With more and more people owning digital cameras, it is only natural that wildlife photography is becoming a popular hobby. The main attraction is that it allows one to be surrounded by many fascinating species. I am often asked for my "top tips" for a budding wildlife photographer, so I think it makes sense that I list them here in my wildlife photography blog.
I cannot stress this enough. Understanding the animal you are trying to photograph is of the utmost importance. This allows you learn its behavioural traits, helping you to predict movements and capture that perfect shot. This is particularly important with fast moving animals. If you are finding it hard to follow the subject in the view finder, you may be able to estimate where it will travel to and pause.
There is nothing more important for a wildlife photographer than to be ethical when taking photographs. Disturbing, harassing and frightening animals in the name of photography is a big no-no. Patience and respect allow you to observe and capture natural behaviour.
That plastic thing that came with your lens; it's not just for decoration! Countless times I have seen photographers with their lens hood on backwards. This sometimes fiddly contraption actually blocks stray light from reaching the sensor of your camera, helping to keep your images crisp and sharp.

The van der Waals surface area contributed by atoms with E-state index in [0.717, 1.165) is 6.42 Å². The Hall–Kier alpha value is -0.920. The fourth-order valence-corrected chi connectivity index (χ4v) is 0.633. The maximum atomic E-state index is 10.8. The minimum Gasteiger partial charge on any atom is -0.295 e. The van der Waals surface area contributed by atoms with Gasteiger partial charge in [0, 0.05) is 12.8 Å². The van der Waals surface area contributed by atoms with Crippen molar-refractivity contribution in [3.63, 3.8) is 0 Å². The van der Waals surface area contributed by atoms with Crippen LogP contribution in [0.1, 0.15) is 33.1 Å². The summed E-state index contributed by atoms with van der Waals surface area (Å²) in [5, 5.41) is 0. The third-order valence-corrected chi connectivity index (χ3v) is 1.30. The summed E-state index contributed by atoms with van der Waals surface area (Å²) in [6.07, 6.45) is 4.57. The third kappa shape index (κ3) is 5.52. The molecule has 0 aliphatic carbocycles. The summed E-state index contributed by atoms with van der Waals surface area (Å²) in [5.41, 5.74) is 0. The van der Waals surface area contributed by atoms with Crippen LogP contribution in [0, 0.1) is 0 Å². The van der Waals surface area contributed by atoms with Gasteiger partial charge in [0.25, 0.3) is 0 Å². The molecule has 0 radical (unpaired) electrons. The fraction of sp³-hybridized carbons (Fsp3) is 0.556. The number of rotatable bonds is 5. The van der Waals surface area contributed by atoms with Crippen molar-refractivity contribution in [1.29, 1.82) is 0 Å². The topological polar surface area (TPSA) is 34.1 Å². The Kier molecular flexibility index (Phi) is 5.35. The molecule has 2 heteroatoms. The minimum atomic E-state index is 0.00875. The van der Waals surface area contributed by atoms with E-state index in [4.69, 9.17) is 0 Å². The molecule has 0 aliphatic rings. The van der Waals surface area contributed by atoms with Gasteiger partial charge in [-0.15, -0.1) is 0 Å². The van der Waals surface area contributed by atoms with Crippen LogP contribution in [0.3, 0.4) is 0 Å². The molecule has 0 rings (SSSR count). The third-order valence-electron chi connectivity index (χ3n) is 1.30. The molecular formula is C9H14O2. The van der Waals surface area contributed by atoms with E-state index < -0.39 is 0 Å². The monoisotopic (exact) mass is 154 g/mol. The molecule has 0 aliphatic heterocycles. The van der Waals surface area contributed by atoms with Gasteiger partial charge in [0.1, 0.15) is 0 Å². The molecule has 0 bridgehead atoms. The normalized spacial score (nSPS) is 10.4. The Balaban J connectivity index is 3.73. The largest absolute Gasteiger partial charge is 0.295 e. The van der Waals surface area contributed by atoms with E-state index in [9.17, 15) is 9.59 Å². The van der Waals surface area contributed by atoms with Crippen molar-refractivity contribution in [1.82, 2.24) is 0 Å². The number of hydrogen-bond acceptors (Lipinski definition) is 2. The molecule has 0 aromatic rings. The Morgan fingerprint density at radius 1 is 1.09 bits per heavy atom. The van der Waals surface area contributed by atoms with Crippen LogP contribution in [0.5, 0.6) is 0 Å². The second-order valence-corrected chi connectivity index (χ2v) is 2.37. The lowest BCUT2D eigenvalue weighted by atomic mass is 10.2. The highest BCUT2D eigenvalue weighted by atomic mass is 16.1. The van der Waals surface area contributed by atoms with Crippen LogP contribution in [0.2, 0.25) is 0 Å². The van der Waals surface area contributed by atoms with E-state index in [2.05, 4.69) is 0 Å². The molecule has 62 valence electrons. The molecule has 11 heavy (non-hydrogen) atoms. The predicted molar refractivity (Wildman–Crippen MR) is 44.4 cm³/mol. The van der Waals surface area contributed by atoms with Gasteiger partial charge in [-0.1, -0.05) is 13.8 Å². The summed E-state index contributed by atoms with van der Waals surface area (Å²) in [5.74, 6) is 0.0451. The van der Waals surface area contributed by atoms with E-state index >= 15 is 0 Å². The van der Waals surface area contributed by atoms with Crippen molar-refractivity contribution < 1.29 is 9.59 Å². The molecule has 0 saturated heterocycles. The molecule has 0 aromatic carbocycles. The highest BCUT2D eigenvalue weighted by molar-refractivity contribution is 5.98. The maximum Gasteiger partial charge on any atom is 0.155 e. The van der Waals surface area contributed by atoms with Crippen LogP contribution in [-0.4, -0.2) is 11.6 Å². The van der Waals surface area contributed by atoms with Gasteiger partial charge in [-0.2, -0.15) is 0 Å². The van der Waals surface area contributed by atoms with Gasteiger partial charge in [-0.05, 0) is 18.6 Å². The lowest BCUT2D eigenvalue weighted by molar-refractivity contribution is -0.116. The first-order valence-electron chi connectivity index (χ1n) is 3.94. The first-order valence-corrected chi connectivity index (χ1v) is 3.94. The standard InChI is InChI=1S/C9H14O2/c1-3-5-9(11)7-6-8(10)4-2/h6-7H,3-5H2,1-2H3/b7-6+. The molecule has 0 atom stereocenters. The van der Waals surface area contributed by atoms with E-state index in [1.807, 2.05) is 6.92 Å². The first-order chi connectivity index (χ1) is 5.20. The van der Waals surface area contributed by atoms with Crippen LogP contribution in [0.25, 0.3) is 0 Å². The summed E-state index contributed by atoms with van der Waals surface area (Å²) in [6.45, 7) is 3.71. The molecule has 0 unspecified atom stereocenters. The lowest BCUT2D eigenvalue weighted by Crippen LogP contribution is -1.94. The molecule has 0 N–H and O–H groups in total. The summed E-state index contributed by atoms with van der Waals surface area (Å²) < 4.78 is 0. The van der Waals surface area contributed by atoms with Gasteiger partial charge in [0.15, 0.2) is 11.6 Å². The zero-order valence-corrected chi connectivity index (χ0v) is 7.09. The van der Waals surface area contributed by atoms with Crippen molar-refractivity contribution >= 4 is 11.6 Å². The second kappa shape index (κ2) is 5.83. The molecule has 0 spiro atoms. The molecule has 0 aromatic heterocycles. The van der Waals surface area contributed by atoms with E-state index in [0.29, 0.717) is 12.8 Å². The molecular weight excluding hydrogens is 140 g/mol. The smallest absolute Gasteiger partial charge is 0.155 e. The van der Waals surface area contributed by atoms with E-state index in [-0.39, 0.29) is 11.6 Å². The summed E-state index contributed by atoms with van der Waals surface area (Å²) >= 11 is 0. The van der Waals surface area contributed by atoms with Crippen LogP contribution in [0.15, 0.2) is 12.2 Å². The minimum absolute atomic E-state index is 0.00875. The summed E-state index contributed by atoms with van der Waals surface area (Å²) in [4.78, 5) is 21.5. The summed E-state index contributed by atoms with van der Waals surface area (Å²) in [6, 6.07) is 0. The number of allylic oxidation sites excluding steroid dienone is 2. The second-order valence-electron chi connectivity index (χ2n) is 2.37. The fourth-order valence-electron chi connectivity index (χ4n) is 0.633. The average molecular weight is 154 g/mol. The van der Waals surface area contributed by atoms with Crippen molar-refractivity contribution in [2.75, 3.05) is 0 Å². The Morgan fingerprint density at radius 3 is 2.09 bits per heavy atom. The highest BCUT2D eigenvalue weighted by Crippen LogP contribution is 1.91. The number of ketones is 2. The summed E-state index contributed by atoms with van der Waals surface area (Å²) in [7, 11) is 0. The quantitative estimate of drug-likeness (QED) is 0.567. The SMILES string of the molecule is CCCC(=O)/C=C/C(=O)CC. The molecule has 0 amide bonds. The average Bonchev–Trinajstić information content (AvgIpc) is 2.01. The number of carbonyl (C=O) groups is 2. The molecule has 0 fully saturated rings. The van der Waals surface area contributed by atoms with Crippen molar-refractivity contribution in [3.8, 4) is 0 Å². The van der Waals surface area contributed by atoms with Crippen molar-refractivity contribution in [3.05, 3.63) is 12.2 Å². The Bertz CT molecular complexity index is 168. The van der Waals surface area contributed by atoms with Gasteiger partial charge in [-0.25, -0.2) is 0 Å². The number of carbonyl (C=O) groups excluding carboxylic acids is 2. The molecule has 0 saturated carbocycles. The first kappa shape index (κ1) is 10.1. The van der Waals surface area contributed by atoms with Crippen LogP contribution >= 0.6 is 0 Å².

It also provides essential protection should you drop your lens. I am guilty of this, although I probably shouldn't admit it. I was photographing seals on an island, and the rocks were very slippy. Suddenly, I was heading down. My Nikon 200-400mm f/4 VR II lens took the full force of the fall onto a rock, with my weight on top of it. Luckily, it landed directly on the lens hood. The result? Two small screws in the hood snapped, but the lens was safe without even a scratch.
Getting on eye-level with your subject is extremely effective in an image. It never ceases to surprise me the difference this can make to a photograph, even if it is just a few feet lower. Don't be afraid to get wet or muddy. Most animals are not as tall as us, so laying down on your front can help you to achieve the best angle. The extra impact this will add is well worth it.
The "rule of thirds" is the most well-known rule when it comes to composing an image. I prefer to think of these more as guidelines than actual rules. Sometimes it pays to change things around, and the rules don't always suit a particular image. Don't be afraid to go against the trend, even if it doesn't always work out as you planned. For example, placing your subject directly in the middle of the frame may have much more impact than keeping it to one side.
Red Deer StagI stalked up to this red deer in the Scottish Highlands. I didn't realise how close I had managed to get until I looked up. I think this picture shows the deer was just as surprised to see me as I was it!